The droppings that bed bugs leave behind are very distinct, and recognising them is one of the best ways to know if you have bed bugs. The blood-sucking insects hide during the day in the mattress, bed frame, skirting board or in cracks and crevices in the floor, so you may never see them.
Bed bug droppings
Dark brown to black spotted stains appear on pillows, sheets and other bedding in a room infested by bed bugs. The telltale piles of dark excrement are left behind on resting sites after they eat.
About the bed bug
Bed bugs can be transported on clothing or infested second-hand furniture to any home. When the lights are turned on at night, you will see reddish-brown, oval-shaped bugs about 6 mm (1/4 inch) long on and around your bed.
Night time creepy crawlies
Bed Bugs are nocturnal. During the night they crawl onto a sleeping person, pierce the skin and suck blood. The person may have tiny red spots and itching, similar to a mosquito bite, as a result of a bed bug bite. The insects are very active and can crawl from room to room during the night.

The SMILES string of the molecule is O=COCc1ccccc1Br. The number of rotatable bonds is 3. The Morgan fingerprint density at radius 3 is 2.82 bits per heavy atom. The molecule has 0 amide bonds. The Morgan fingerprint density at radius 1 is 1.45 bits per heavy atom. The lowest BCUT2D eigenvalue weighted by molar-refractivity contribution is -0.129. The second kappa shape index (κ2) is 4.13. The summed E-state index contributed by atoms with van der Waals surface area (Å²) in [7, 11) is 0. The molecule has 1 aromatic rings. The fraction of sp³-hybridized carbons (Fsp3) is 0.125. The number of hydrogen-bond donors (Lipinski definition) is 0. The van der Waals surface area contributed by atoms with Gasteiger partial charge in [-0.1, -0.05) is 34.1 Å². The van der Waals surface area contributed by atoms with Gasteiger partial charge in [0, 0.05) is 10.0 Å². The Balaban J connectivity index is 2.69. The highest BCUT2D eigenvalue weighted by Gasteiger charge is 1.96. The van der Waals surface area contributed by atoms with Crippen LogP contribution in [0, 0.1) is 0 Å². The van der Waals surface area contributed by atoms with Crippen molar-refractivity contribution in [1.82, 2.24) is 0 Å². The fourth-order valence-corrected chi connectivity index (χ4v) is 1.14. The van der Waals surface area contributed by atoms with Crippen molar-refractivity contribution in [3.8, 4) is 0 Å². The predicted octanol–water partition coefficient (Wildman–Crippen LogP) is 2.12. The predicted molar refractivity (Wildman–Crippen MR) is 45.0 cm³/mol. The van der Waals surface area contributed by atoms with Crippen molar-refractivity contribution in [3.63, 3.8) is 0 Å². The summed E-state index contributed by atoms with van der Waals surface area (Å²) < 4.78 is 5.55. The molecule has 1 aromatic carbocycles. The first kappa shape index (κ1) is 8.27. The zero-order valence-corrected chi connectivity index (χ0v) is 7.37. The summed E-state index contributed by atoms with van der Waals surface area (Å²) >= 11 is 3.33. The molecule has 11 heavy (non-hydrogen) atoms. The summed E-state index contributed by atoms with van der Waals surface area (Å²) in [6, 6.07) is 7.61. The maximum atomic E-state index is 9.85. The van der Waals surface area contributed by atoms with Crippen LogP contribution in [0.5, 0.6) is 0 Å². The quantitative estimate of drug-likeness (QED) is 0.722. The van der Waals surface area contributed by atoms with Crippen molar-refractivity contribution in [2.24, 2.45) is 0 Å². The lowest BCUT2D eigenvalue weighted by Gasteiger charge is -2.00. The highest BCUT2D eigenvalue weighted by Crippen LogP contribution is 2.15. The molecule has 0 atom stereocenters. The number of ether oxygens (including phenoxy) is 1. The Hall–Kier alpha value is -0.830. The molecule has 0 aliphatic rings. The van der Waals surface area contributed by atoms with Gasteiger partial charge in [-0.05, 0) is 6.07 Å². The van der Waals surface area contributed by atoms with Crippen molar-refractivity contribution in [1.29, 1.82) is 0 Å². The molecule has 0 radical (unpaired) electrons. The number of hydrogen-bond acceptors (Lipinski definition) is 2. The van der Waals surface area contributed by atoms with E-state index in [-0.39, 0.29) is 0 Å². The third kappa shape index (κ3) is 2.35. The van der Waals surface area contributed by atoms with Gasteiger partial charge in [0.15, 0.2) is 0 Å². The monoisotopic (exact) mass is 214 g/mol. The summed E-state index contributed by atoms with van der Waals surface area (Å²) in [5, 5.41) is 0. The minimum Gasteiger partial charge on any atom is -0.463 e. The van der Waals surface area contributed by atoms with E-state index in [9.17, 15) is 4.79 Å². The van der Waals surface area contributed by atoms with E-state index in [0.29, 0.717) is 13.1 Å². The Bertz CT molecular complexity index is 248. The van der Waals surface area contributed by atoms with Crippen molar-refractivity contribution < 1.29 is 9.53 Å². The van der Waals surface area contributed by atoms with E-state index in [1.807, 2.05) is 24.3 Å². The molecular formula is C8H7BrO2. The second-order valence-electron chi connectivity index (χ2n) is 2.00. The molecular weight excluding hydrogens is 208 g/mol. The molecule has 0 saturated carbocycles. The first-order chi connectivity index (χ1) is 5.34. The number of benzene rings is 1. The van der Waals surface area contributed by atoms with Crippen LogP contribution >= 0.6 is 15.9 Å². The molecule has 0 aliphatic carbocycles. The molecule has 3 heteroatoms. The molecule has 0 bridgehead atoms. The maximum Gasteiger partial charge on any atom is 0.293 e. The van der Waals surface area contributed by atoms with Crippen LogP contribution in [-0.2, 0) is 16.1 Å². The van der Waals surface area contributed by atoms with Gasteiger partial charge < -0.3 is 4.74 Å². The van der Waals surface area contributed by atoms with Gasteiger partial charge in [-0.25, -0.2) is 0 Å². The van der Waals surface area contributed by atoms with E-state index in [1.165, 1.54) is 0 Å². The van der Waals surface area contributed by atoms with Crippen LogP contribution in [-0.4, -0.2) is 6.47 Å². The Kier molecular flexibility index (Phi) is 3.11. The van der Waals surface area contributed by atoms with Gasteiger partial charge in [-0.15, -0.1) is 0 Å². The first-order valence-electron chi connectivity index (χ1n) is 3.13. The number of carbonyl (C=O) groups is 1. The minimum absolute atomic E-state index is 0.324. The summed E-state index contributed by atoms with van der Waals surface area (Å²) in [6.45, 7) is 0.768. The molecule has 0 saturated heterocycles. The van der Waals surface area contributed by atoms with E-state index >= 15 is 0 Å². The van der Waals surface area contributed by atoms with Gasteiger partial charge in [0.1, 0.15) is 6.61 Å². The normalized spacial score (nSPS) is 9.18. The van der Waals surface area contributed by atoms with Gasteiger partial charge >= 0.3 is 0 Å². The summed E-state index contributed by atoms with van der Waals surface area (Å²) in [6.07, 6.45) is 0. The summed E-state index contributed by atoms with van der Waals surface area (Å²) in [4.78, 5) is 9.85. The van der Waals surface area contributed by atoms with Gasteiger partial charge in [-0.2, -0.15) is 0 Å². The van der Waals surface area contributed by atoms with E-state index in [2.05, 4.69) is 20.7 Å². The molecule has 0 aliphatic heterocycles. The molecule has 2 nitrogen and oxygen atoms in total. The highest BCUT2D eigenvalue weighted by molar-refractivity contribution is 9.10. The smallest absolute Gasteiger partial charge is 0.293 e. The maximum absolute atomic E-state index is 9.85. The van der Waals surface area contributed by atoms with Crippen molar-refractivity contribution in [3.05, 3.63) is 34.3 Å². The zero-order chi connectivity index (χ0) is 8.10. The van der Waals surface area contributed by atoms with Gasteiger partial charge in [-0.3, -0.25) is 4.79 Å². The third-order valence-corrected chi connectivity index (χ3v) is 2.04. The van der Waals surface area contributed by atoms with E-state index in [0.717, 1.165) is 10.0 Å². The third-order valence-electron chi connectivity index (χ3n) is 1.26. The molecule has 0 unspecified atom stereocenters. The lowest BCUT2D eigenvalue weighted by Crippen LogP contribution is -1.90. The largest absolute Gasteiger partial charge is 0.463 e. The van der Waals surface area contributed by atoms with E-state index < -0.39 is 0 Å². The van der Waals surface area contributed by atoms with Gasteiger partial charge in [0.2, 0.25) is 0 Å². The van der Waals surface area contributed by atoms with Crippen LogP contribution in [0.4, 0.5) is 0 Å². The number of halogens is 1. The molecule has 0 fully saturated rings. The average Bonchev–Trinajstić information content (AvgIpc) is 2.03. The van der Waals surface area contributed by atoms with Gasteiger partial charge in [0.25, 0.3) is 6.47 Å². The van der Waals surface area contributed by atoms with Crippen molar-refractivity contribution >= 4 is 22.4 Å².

Transporting bed bugs
Charity shops, car boot sales and second-hand clothing and furniture are common ways for bed bugs to get into your home. Inspect all furniture you buy carefully, vacuum the furniture, and spray it with insecticide before bringing it into your home.
Preventing and treating bed bugs
To prevent bed bugs or get rid of them, spray skirting boards, cracks and crevices with a specialist insecticide. Spray bed frames and springs with a pesticide containing 1 per cent malathion or pyrethrin. Mist the mattress with same solution but do not soak it. Be sure to wash bedding thoroughly on a hot temperature and keep your house clean.